The participants seem to make the same shift themselves, says Hill. “You can almost see them thinking, ‘OK, now that I believe that I can be here, how do I get here?’” For precisely this reason, the program includes an MBA admissions boot camp, in which Stanford GSB admissions staff share suggestions and advice about practical steps students can take in the time they still have at college and beyond to strengthen their candidacy.

For starters, get involved on campus, says Hill. “We always say it’s not the quantity of things you do on campus, but more the quality. Just leading one of the clubs on campus means more to us than being involved in every campus organization there is,” she says. Another tip: “Students should pursue clubs they are interested in versus what they think we would be interested in.”

Hill and her team also encourage MBA Future Leaders participants to take the GMAT or GRE entrance exam for business school while they are still in college if possible. “We find it can be really helpful, while they are still in study mode, to get that out of the way—and the results are good for five years.”

Seeds Planted? Check.

Curtin was excited to learn about some of the opportunities an MBA could open up for him. Though his immediate path is set—he will graduate from West Point as a second lieutenant and then has a commitment to serve in the Army for a minimum of five years—he hopes to go to business school after that and use it to pivot to a civilian career. He confesses that hearing other Future Leaders participants talk about the different types of jobs they thought they might pursue after college was tough. “I have my obligation, but long-term my plan is to use my five years in the Army to really get a good sense of my leadership philosophy and how I want to proceed from there,” he says.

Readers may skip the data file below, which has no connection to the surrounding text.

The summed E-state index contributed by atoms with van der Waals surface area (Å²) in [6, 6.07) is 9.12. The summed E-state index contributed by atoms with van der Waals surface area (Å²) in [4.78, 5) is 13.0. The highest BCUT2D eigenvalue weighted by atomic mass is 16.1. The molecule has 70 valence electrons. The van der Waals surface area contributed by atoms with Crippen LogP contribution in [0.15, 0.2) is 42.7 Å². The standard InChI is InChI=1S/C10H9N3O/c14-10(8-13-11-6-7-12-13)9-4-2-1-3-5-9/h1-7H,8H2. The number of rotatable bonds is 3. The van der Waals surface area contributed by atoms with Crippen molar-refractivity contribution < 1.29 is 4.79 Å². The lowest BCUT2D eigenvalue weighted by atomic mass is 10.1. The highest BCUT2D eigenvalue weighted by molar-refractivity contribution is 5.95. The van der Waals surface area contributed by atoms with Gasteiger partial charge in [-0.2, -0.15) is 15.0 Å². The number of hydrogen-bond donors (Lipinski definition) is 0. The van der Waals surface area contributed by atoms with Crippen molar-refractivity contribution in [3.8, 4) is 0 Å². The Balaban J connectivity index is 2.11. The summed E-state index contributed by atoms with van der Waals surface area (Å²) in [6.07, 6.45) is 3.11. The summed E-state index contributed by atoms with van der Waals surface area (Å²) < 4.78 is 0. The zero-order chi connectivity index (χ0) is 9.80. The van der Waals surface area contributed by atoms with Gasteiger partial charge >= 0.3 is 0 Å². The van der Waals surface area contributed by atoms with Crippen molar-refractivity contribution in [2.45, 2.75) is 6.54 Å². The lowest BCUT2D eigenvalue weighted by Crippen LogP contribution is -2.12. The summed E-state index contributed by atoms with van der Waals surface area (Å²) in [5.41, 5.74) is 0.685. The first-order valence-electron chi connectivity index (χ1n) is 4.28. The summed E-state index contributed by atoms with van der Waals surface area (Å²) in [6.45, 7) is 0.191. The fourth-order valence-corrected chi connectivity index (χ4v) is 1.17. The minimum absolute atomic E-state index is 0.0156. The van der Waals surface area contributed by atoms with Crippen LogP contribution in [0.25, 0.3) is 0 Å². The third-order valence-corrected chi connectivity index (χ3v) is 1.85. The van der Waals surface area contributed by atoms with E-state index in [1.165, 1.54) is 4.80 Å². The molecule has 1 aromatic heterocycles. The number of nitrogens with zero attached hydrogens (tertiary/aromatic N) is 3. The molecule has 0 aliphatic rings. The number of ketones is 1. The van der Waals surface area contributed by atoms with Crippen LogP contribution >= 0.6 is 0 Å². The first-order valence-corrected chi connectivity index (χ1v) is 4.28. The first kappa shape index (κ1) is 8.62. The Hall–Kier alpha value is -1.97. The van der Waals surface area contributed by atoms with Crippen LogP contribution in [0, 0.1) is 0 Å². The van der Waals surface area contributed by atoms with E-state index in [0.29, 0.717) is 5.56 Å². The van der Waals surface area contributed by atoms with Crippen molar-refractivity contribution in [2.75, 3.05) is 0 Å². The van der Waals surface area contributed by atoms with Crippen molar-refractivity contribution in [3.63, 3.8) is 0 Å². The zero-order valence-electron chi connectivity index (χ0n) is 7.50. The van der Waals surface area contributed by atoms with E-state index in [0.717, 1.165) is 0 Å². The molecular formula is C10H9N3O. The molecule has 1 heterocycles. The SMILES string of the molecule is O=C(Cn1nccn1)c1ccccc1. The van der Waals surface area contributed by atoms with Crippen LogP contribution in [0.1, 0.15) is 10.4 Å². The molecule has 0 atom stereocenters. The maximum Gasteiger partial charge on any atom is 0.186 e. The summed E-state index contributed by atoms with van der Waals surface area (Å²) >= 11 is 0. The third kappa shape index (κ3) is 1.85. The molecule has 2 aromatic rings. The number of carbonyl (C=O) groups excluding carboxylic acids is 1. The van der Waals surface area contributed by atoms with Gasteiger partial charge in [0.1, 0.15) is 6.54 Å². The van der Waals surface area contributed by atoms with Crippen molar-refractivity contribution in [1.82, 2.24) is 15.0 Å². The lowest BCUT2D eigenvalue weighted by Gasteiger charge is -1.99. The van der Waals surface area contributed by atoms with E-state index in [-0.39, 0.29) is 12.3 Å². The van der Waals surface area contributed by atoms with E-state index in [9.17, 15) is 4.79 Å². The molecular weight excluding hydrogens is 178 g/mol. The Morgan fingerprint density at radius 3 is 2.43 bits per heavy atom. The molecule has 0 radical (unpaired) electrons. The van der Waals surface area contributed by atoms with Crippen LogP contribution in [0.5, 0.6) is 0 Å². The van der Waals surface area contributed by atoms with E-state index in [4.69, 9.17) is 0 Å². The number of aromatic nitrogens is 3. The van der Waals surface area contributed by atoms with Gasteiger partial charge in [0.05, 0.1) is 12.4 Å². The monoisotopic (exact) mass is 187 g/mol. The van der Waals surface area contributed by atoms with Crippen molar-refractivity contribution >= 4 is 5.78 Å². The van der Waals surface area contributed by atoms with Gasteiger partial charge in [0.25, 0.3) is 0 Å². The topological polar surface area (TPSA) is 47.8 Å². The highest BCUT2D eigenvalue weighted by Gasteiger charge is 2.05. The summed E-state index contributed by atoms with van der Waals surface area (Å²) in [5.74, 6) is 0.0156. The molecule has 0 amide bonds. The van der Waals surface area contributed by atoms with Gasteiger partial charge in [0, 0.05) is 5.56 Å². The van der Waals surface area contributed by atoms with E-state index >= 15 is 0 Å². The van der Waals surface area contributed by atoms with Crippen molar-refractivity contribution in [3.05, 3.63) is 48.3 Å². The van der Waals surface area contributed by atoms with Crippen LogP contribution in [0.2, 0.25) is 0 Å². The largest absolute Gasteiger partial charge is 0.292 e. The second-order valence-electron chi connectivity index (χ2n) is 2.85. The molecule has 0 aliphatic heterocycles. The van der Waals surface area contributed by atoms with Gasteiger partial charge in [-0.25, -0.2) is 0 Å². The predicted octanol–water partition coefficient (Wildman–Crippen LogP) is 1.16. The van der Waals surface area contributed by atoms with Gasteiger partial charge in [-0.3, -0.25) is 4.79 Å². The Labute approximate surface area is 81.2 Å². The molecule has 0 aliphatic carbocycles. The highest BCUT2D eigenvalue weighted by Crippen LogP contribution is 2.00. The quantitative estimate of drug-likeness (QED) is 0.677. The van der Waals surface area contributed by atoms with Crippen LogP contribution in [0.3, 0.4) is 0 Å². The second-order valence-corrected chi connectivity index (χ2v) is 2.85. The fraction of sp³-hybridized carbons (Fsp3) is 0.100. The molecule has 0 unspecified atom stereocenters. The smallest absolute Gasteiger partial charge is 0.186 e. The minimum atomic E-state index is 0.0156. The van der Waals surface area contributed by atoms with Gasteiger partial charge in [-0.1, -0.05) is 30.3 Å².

He was particularly interested in learning about potential future career opportunities around organizational culture. “I feel like it’s something I could really engage with down the line—studying and learning how organizations work and how they organize their culture around specific ideas,” he says. “The people leading these companies and corporations—they have a big say in how those companies represent themselves to the world and how the organizational culture works. I would love to be a part of that someday for some company or school.”

Curtin was also encouraged to learn that many students spend as many as five years between undergraduate and business school obtaining valuable work experience. “The age of the average MBA isn’t 22—I learned it’s more toward 24 or 25—and it was really exciting to hear that I wasn’t going to be five years behind the curve like I thought I was,” he says.

Many Paths to the MBA